In the the Harvard study, researchers used plasma samples from 323 Danish people between the ages of 30 and 70 who were infected with the coronavirus and had levels of PFAS in their blood. The data also included other health information and demographic variables.
PFAS concentrations were higher in men, subjects with Western European background and increase with age, but were not associated with the presence of chronic disease, according to researchers. One hundred eight ― 33% ― of the participants had not been hospitalized. Of those who’d spent time in the hospital, 16% had been in the ICU or died.
Among five PFAS compounds that researchers analyzed in the participants’ blood, those with elevated levels of perfluorobutyrate, or PFBA, were more than two times likely to have increase severity of coronavirus. Among the study participants who were hospitalized, they were five times more likely to be admitted to the ICU or die, based on blood samples obtained at the time the patients were diagnosed up to one week prior, researchers found.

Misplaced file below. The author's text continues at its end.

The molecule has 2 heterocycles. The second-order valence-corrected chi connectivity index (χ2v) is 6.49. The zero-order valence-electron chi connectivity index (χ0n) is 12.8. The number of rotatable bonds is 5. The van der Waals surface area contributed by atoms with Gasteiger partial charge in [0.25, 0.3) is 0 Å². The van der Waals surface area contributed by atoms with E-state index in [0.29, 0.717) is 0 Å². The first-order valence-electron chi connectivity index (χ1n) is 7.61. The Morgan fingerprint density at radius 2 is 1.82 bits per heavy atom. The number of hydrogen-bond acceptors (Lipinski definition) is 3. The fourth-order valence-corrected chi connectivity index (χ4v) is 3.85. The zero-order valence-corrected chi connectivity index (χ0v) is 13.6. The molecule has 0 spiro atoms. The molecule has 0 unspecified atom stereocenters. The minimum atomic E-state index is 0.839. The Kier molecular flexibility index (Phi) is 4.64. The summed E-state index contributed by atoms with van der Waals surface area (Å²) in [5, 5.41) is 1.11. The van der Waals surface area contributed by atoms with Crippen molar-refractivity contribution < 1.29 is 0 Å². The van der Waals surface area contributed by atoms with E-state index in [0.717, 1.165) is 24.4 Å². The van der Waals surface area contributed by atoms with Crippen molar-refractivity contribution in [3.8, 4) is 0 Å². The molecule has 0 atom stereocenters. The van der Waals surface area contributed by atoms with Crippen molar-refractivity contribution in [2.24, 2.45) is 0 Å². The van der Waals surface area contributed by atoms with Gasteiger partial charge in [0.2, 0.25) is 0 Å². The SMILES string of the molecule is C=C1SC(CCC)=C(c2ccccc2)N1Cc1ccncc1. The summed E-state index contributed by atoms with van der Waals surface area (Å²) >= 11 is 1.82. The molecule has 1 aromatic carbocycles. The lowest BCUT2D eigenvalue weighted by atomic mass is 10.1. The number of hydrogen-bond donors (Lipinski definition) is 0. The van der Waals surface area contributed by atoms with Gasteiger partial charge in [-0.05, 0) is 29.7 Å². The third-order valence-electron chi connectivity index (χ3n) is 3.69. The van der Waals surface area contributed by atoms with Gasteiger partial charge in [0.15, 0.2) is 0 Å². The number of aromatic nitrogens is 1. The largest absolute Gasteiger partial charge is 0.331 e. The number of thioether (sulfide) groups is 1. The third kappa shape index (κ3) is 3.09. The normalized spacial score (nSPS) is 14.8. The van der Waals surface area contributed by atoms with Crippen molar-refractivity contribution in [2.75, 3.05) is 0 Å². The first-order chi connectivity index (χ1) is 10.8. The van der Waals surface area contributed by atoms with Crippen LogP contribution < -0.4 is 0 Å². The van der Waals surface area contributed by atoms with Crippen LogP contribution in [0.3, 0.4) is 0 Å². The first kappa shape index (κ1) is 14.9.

PFAS in general weakens the immune system’s response to infection. However, PFBA in particular builds up in the lungs, which is an organ that COVID-19 infects. So that’s why elevated levels of PFAS may lead to more severe cases of the coronavirus, Burdette said.
In a recent statewide study, the Ohio Environmental Protection Agency detected levels of PFAS in 24 Southwest Ohio public drinking water systems. That includes Aullwood Audubon Farm Discovery Center’s water system in Dayton, whose PFAS level is 94 parts per trillion. The EPA’s action level is 70 ppt.
The pandemic, the presence of PFAS in the region and the Harvard study should not cause residents to make major lifestyle changes, although they need to remain diligent and continue to educate themselves, Burdette said, reiterating the fact that more research is needed.
“This study has gotten a lot of interest, and when that happens, the small studies lead to better studies,” he said. “So, I’m sure throughout the world there are probably more groups now that are on a bigger scale looking at this, and will hopefully get us more definitive data.”